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The double trade-off between adaptation and mitigation for sea level rise: an application of FUND

  • Richard S. J. TolEmail author
Original Article

Abstract

This paper studies the effects of adaptation and mitigation on the impacts of sea level rise. Without adaptation, the impact of sea level rise would be substantial, almost wiping out entire countries by 2100, although the globally aggregate effect is much smaller. Adaptation would reduce potential impacts by a factor 10–100. Adaptation would come at a minor cost compared to the damage avoided. As adaptation depends on socio-economic status, the rank order of most vulnerable countries is different than the rank order of most exposed countries. Because the momentum of sea level rise is so large, mitigation can reduce impacts only to a limited extent. Stabilising carbon dioxide concentrations at 550 ppm would cut impacts in 2100 by about 10%. However, the costs of emission reduction lower the avoided impacts by up to 25% (average 10%). This is partly due to the reduced availability of resources for adaptation, and partly due to the increased sensitivity to wetland loss by adaptation.

Keywords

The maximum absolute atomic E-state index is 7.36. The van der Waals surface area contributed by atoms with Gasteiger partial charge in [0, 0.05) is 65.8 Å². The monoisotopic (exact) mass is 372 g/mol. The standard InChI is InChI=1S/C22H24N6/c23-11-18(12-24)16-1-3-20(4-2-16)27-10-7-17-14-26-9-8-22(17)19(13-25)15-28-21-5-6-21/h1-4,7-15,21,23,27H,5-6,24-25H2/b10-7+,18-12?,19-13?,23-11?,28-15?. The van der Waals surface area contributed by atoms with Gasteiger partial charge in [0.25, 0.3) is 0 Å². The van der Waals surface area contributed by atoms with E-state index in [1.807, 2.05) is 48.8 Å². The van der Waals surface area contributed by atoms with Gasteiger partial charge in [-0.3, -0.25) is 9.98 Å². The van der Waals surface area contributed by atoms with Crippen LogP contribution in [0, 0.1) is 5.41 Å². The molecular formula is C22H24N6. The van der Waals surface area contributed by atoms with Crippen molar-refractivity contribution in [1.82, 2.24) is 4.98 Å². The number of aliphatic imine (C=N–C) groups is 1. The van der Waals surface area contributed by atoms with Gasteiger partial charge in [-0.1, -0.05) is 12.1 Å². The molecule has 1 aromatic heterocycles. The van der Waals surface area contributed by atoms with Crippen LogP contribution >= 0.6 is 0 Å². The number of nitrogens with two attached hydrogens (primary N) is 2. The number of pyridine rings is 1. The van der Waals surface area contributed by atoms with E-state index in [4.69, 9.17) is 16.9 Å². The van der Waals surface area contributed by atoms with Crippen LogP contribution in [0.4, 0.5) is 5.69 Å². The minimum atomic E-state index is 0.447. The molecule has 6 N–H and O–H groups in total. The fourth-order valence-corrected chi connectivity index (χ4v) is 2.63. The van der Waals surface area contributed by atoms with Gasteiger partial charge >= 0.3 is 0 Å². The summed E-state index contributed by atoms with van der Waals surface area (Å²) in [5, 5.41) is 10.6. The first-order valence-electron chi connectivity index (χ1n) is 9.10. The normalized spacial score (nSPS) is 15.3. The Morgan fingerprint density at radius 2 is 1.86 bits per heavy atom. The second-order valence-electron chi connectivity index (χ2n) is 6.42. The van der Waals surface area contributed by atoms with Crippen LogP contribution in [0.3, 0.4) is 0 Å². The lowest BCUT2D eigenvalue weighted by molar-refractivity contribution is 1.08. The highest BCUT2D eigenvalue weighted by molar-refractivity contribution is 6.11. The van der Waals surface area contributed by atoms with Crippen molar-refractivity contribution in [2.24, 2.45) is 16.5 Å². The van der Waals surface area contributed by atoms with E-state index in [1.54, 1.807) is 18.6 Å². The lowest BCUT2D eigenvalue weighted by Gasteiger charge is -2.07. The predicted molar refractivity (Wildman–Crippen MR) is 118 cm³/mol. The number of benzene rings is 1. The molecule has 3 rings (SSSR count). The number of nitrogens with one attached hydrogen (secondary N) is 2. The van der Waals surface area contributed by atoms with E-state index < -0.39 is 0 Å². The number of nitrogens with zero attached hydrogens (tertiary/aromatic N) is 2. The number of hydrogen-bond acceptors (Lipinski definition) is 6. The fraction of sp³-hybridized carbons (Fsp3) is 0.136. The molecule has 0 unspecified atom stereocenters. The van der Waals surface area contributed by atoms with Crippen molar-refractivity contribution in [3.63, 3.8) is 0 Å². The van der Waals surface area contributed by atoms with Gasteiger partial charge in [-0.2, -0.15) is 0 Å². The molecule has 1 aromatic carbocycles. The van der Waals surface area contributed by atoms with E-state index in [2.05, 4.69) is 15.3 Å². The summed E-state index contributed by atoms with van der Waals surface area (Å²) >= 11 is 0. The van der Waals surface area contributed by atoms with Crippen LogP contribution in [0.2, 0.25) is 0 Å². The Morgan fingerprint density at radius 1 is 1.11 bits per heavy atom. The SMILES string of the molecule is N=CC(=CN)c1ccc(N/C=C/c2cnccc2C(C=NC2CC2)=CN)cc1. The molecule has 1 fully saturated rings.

Adaptation Mitigation Sea level rise 

Notes

Acknowledgements

Comments by three anonymous referees and discussions with Robert Nicholls helped improve this paper. The CEC DG Research Fifth Framework Programme through the DINAS-Coast project (EVK2-2000-22024), the US National Science Foundation through the Center for Integrated Study of the Human Dimensions of Global Change (SBR-9521914) and the Michael Otto Foundation for Environmental Protection provided welcome financial support. All errors and opinions are mine.

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Copyright information

© Springer Science+Business Media, B.V. 2007

Authors and Affiliations

  1. 1.Research Unit Sustainability and Global Change, Centre for Marine and Atmospheric SciencesEconomic and Social Research InstituteHamburgGermany
  2. 2.Institute for Environmental StudiesVrije UniversiteitAmsterdamThe Netherlands
  3. 3.Center for Integrated Study of the Human Dimensions of Global ChangeCarnegie Mellon UniversityPittsburghUSA
  4. 4.DublinIreland

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